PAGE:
Let’s have a look at some of the big health projects of the past years: Super clinics, Medicare locals and the PCEHR.
Interestingly, there are a few common themes – the absence of a ‘need’ or business case being one of them. But it wasn’t all bad: One of the positive achievements was plain packaging of tobacco products.
It all started with the super clinics idea. We didn’t really need super clinics. We needed doctors, clinical staff, funding for general practice programs and support for patients. There was no business case for super clinics, but… we got super clinics. We all knew they were going to fail, they failed – and caused a major hole in the health budget.
Give it some time, said the advocates of the program… Now, six years later another audit has come to the conclusion that the program is not financially viable. Australian Doctor Magazine reported:
The $25 million Modbury clinic near Adelaide — one of the biggest super clinics built — has still only managed to recruit 2.2 FTE GPs and one FTE nurse. The $25 million Noarlunga Clinic, also near Adelaide, has 2.5 FTE GPs and one FTE nurse on staff. All the doctors were sourced from a large GP practice located nearby.
Fifty percent of the super clinics are still not financially viable, and another report last year stated that super clinics could not survive on bulk billing alone. The AMA has called again on the government to cancel the super clinics program. The AMA in a recent press release:
The Auditor-General found that only three of the 36 clinics promised in 2007 were completed on time, with seven still not operational, while just one of the 28 announced in 2010 is fully functional. (…) It is time to put a stop to the waste and direct the funds that can be salvaged to where they will do the most good.
Then we got Medicare Locals. GP Networks and Divisions of General Practice were not good enough, and although we didn’t need Medicare Locals, we got them. We all knew this extra layer of bureaucracy was going to blow a hole in the health budget.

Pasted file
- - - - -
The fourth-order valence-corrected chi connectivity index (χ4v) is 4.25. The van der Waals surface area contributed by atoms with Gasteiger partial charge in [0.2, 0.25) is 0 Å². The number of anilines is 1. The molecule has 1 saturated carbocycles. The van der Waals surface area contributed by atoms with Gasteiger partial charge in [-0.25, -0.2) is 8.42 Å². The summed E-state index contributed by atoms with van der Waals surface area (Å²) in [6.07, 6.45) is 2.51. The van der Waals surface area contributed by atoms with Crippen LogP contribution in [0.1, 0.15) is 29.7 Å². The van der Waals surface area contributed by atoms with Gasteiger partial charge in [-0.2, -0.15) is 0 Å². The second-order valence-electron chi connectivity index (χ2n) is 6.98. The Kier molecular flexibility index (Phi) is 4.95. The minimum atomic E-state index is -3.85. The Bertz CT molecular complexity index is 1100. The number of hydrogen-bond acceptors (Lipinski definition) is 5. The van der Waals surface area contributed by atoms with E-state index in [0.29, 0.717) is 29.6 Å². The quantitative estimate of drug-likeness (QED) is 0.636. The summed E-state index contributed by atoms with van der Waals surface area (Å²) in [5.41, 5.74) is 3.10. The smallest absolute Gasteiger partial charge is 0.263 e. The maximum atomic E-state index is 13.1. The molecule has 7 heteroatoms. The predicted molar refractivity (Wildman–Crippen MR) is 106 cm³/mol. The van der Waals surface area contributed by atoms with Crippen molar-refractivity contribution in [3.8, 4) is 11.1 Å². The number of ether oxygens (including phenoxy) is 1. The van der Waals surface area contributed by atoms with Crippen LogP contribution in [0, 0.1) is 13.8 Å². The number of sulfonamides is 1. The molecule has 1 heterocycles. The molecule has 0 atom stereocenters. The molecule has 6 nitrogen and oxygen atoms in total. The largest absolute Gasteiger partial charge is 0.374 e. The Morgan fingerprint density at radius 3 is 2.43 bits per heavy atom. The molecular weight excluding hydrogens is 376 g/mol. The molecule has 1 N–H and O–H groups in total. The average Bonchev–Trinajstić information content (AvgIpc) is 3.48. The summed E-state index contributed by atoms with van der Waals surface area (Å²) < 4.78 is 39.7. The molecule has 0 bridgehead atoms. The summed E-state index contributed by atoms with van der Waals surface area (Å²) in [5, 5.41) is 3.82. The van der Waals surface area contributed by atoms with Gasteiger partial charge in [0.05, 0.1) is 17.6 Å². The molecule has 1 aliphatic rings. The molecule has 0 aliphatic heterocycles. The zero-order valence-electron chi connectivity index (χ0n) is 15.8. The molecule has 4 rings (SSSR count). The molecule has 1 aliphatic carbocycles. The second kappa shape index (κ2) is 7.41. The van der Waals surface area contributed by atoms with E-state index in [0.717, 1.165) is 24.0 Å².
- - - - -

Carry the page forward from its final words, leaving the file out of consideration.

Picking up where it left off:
Another survey was needed to show what we already suspected: about fifty percent of Medicare Local staff is busy writing reports for the government instead of providing services to patients or clinicians. Imagine all the staff required at the department of health to read their reports…
Medical Observer reported:
The survey of all 61 MLs, conducted by the Australian Medicare Local Alliance, also found staff had to prepare almost 2000 separate reports – almost one per week for each ML – to explain their progress to the department. The workload saw ML staff dedicating over three months of the year solely to meeting reporting requirements for the department.
Give it some time, said the advocates of the program… But it will only be a matter of time before the next report tells us that Medicare Locals will need to work more efficiently to deliver their programs.
Next came the PCEHR. Although we need eHealth solutions, we did not need a national personally controlled eHealth record managed and owned by the Government. There was no business case for this version of shared eHealth records, and clinicians warned the government on many occasions about the risks.
So we got a PCEHR – sort of. It is behind schedule, very expensive and a nightmare for clinicians and practice managers. We all knew it is probably going to fail and it has blown yet another hole in the health budget. Give it some time, say the advocates of the program….
Simon James, editor of Pulse+IT Magazine, wrote in his May 2013 Editorial:
It seems inevitable that only a small number of Australians will have a PCEHR containing any clinician-generated content by the start of July, leading one to wonder whether clinicians – and not contractors with clipboards – may have been the most appropriate people for the government to engage to drive consumer adoption.
Wise words. Engagement of clinicians is required for any health care project. A government that side-tracks important stakeholders sets itself up for failure.
Is it getting better?
After many promises of a budget surplus we’re now in the red. Instead of scrapping wasteful projects, the government keeps spending money on these projects. The National e-Health Transition Authority (NEHTA) recently received $47.2 million and a $10 million federal advertising campaign to promote the PCEHR was launched only last week.
At the same time the government is cutting back on basic health care, including the safety net, self-education of health professionals and Medicare rebates, creating more hip pocket pain for patients.